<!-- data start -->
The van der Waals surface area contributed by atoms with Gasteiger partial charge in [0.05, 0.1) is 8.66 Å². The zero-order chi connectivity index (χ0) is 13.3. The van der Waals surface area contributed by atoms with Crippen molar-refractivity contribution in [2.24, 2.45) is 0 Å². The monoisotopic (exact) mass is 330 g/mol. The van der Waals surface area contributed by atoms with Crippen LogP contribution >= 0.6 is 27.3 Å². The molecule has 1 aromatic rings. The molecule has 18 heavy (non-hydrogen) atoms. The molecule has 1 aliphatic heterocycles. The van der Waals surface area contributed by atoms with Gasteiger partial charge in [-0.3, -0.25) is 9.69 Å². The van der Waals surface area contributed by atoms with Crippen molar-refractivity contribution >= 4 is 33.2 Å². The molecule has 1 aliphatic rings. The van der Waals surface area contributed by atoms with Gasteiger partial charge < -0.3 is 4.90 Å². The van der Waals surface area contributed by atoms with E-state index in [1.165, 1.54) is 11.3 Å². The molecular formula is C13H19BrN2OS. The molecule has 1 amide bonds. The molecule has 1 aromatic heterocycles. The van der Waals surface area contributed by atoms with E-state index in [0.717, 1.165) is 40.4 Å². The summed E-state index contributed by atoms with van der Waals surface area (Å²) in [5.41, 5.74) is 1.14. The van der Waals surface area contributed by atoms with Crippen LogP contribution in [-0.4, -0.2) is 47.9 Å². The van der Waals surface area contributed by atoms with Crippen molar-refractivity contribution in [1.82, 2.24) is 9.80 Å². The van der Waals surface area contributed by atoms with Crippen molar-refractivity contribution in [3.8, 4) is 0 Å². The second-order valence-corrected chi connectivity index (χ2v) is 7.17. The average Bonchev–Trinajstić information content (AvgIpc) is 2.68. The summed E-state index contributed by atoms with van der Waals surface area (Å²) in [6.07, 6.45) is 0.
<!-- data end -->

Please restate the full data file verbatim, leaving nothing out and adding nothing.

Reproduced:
The van der Waals surface area contributed by atoms with Gasteiger partial charge in [0.05, 0.1) is 8.66 Å². The zero-order chi connectivity index (χ0) is 13.3. The van der Waals surface area contributed by atoms with Crippen molar-refractivity contribution in [2.24, 2.45) is 0 Å². The monoisotopic (exact) mass is 330 g/mol. The van der Waals surface area contributed by atoms with Crippen LogP contribution >= 0.6 is 27.3 Å². The molecule has 1 aromatic rings. The molecule has 18 heavy (non-hydrogen) atoms. The molecule has 1 aliphatic heterocycles. The van der Waals surface area contributed by atoms with Gasteiger partial charge in [-0.3, -0.25) is 9.69 Å². The van der Waals surface area contributed by atoms with Crippen molar-refractivity contribution >= 4 is 33.2 Å². The molecule has 1 aliphatic rings. The van der Waals surface area contributed by atoms with Gasteiger partial charge < -0.3 is 4.90 Å². The van der Waals surface area contributed by atoms with E-state index in [1.165, 1.54) is 11.3 Å². The molecular formula is C13H19BrN2OS. The molecule has 1 amide bonds. The molecule has 1 aromatic heterocycles. The van der Waals surface area contributed by atoms with E-state index in [0.717, 1.165) is 40.4 Å². The summed E-state index contributed by atoms with van der Waals surface area (Å²) in [5.41, 5.74) is 1.14. The van der Waals surface area contributed by atoms with Crippen LogP contribution in [-0.4, -0.2) is 47.9 Å². The van der Waals surface area contributed by atoms with Crippen molar-refractivity contribution in [1.82, 2.24) is 9.80 Å². The van der Waals surface area contributed by atoms with Crippen molar-refractivity contribution in [3.8, 4) is 0 Å². The second-order valence-corrected chi connectivity index (χ2v) is 7.17. The average Bonchev–Trinajstić information content (AvgIpc) is 2.68. The summed E-state index contributed by atoms with van der Waals surface area (Å²) in [6.07, 6.45) is 0.